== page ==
The Moore American

September 4, 2013

Maisanos remember Sara

By Joy Hampton
The Moore American

MOORE — Sara Maisano loved animals. Starting at about age two, she was attracted to petting zoos and had a particular fondness for goats. She gravitated toward stray animals and was so soft-hearted she would have filled up the Maisano house with adopted animals if her family would have let her.

“I used to joke with her that I had her on the ‘do not adopt list’ at the shelter,” said Sara’s father, Norman Deputy Police Chief Jim Maisano. “I was afraid another kitten or another puppy would end up in her pocket and come home with her.”

Sara watched with great interest as plans for the new Norman Animal Shelter developed.

“She really liked the idea of that little sun room for the cats,” Jim Maisano said. “When the project came in and was over budget, she was really sad that the sun room wasn’t going to be there.”

Sara, 23, was murdered during a domestic dispute on June 27. As Jim, his wife Alicia and daughter Melissa, struggled to walk through the pain and grief, happy memories of Sara’s giving spirit and love of animals brought some small consolation.

Now, her family is working to turn tragedy into something positive for the Norman community. As a tribute to Sara, her family is raising the extra money needed to build the cat porch for the new animal shelter planned on South Jenkins Avenue.

“The renovated building is expected to last for at least 20 years, so adding this area would continue and share her love for animals for years to come,” Jim Maisano said. “It is estimated that total cost would be about $9,000 to add this item back into the project.”

Generous donations from the community and family friends have already raised over $3,000, and matching donations in the amount of $2,000 are expected from two local veterinarians.

Jim Maisano is committed to making the cat porch a reality.

“We don’t want Sara to be just that poor girl that was killed,” he said. “She loved animals.”

A rescued goose was taken to Wildcare and Sara checked on its progress. She doted on her animal companions, a Chihuahua named Cora and a tabby cat named Henry. Alicia and Jim Maisano are now caring for Sara’s orphaned pets and say they will continue to treat them with “the same special care and love that she dedicated to them.”

And Sara had a particular fondness for goats, her father said.

Sara had just finished her phlebotomy training and was working at Norman Regional Hospital when she was killed.

“She wanted to be somebody that could help people,” Jim Maisano said.

Sara worked in the oncology clinic at times, taking blood from people who were going through so much. She would talk to her family about her empathy for those she was trying to help, how when she had to draw blood from a child she tried to be extra gentle.

“She’d help anybody she could,” Jim Maisano said.

The family will donate Sara’s scrubs back to the hospital. Because she worked primarily at Moore Medical Center, they are hoping some of the employees who lost everything in the tornado might get some use from her scrubs — it’s what Sara would have wanted.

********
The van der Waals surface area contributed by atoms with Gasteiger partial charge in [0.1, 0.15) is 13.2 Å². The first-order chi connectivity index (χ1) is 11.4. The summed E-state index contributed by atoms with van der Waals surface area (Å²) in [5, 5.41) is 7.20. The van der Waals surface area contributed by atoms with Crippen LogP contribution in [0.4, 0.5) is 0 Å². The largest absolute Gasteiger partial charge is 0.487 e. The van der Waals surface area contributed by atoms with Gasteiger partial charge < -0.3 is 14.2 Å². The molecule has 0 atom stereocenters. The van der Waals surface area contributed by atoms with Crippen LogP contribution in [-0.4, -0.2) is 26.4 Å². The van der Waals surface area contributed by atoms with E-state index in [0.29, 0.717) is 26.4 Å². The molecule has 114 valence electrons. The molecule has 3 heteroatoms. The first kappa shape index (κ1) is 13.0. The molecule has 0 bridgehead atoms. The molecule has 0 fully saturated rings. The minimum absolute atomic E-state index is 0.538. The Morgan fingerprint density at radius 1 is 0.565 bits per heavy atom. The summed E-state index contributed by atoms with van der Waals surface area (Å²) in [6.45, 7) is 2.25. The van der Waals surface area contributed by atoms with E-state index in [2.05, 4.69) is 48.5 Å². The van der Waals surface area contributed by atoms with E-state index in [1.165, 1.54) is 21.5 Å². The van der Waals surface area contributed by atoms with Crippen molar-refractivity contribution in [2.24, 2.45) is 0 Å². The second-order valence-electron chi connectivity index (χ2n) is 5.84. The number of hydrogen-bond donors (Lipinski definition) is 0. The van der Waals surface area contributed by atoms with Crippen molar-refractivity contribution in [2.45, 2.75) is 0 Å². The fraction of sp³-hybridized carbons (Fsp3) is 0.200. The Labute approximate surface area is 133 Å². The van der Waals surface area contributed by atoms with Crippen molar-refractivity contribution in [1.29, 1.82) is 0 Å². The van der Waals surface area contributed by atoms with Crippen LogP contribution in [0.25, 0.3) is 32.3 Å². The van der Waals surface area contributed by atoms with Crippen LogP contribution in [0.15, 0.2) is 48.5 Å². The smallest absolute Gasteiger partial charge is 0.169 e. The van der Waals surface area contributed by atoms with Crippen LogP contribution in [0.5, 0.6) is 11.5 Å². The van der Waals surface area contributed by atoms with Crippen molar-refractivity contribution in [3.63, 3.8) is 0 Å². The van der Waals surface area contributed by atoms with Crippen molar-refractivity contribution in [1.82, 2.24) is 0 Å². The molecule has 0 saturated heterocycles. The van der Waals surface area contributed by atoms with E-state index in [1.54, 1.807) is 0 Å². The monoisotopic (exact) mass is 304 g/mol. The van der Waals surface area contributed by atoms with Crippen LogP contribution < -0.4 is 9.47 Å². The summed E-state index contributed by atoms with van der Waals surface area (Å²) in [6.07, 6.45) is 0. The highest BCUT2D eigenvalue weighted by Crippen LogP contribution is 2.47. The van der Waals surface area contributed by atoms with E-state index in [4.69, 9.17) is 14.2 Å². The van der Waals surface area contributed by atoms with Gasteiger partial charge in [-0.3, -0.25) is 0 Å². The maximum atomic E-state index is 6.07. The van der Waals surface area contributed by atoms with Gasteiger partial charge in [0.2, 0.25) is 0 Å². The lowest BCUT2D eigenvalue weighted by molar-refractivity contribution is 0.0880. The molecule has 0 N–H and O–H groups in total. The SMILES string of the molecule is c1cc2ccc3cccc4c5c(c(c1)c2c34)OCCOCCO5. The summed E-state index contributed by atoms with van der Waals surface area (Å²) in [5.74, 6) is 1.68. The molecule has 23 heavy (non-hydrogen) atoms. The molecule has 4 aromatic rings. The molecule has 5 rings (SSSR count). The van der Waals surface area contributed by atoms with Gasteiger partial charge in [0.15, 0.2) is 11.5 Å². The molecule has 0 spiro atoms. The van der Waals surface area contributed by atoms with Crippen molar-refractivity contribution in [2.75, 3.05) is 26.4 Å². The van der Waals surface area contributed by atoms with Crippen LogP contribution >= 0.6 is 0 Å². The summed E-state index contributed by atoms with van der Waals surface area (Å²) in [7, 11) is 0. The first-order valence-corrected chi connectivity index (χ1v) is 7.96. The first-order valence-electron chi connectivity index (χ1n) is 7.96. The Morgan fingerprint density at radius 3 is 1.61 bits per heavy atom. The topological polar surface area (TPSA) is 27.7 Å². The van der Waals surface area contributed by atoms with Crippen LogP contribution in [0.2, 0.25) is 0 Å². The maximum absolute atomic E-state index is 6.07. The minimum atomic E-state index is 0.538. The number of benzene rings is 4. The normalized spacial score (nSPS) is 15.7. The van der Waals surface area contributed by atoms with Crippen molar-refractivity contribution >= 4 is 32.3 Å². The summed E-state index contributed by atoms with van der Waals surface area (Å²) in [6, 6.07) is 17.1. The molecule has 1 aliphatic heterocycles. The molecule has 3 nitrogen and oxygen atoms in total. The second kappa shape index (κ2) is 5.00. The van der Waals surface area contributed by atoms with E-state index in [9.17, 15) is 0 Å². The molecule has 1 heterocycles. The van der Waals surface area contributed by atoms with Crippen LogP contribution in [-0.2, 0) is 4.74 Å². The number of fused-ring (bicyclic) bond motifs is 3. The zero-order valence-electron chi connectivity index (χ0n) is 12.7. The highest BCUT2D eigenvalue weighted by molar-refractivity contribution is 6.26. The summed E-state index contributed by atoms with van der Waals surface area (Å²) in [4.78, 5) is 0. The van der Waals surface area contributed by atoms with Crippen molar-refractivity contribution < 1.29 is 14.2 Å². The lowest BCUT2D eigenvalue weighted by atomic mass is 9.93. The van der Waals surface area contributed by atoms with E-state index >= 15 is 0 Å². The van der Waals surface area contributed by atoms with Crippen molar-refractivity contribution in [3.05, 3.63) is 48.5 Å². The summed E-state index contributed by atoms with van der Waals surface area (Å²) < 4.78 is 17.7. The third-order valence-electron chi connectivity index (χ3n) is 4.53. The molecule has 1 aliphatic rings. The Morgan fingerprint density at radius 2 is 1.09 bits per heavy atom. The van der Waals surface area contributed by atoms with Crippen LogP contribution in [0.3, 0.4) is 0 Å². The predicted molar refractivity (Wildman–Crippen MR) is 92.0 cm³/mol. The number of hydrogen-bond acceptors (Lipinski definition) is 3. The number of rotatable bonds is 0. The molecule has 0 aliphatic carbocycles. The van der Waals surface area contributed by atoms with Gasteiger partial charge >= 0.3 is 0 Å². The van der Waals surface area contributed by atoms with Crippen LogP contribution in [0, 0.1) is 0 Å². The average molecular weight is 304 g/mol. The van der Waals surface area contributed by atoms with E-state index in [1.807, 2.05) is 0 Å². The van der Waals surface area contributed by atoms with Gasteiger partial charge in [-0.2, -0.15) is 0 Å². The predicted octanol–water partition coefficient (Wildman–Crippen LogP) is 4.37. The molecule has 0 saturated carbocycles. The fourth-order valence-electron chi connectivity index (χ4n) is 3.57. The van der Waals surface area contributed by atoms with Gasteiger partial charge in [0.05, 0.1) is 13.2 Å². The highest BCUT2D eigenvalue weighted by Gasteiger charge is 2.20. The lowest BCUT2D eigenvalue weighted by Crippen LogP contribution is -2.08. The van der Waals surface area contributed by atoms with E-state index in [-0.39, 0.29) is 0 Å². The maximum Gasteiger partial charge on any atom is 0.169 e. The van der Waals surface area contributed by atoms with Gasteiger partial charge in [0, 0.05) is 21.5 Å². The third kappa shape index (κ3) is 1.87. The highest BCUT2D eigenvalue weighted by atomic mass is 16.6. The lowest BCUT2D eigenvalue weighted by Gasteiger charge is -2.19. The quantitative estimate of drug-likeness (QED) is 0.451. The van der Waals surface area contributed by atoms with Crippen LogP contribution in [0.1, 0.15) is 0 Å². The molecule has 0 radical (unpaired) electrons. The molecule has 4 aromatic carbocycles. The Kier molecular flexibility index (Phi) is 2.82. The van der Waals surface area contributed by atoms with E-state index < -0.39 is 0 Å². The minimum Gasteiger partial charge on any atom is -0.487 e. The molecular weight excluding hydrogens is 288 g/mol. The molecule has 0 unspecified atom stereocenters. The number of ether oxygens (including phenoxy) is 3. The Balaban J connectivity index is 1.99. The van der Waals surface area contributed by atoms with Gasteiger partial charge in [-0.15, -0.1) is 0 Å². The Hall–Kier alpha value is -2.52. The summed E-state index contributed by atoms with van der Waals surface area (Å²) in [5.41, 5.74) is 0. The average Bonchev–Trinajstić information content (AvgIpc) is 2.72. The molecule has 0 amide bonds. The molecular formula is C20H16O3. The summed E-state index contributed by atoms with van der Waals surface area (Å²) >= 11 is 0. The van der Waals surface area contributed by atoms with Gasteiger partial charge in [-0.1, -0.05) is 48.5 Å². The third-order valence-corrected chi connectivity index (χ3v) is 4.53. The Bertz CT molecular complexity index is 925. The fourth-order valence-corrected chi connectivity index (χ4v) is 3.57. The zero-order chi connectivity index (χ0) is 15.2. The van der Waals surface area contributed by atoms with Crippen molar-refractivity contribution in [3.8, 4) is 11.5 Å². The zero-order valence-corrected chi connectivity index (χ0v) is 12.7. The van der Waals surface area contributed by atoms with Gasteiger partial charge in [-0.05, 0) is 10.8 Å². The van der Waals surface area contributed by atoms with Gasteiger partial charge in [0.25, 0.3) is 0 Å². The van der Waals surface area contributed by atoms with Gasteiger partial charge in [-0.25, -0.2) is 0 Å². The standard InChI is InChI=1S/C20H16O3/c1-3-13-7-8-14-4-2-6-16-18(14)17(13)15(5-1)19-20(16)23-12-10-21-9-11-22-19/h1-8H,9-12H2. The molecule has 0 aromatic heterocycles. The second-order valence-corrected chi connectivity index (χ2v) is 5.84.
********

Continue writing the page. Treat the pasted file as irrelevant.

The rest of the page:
“Sara’s death was such a tragic loss to us and it was so senseless,” he said. “We’re trying to look at something positive to do.”

The murder occurred in Grady County. Steven Thompson has been charged with the crime. Thompson is also accused of severely beating his fiancé Katie Garner.

“This really impacted all of us,” Jim Maisano said. “Just a month after her death, I had a cardiac incident and was taken to the hospital.”

Maisano said the murder felt like a terrorist act against his family and all of their friends — so many people were affected by the violence of Sara’s death.

“We’ll never see her have grandkids and we’ll never see her raise her family,” he said. “We’ll never be back to normal —we’ve got to find a new type of normal, now, without her.”

As an officer of the law, the death of his daughter was particularly brutal for Maisano.

“That was one of my hardest things to deal with in this,” he said. “I’ve spent close to 30 years here trying to protect people from things like this. And then this type of action happens to my family.”

Maisano said he’s had to deal emotionally with the fact that he couldn’t protect Sara.

“She didn’t go down there with the intent to get killed,” he said. “She went down there to be with a friend of hers from work.”

The Maisano family is hoping that doing something positive in Sara’s memory will bring healing while also giving back to the Norman community in a way Sara would have liked.

“We would welcome any donations from others who share Sara’s love for the care and well-being of animals housed in the Animal Welfare Center,” Maisano said. “All donations, $20, $50, $100 or more, adds together quickly to make this project a success which will benefit and assist in adoptions of animals for years to come.”

Maisano is raising the money for the cat porch as a father, not in his position as deputy police chief.

Donations can be mailed to: Norman Animal Welfare Center, Norman Police Department,  201-B West Gray Street, Norman, OK 73069. To ensure that the donation is credited to Sara’s project write “Sara” or “Cat Porch” on the memo line.

Joy Hampton 366-3544 jhampton@ normantranscript.com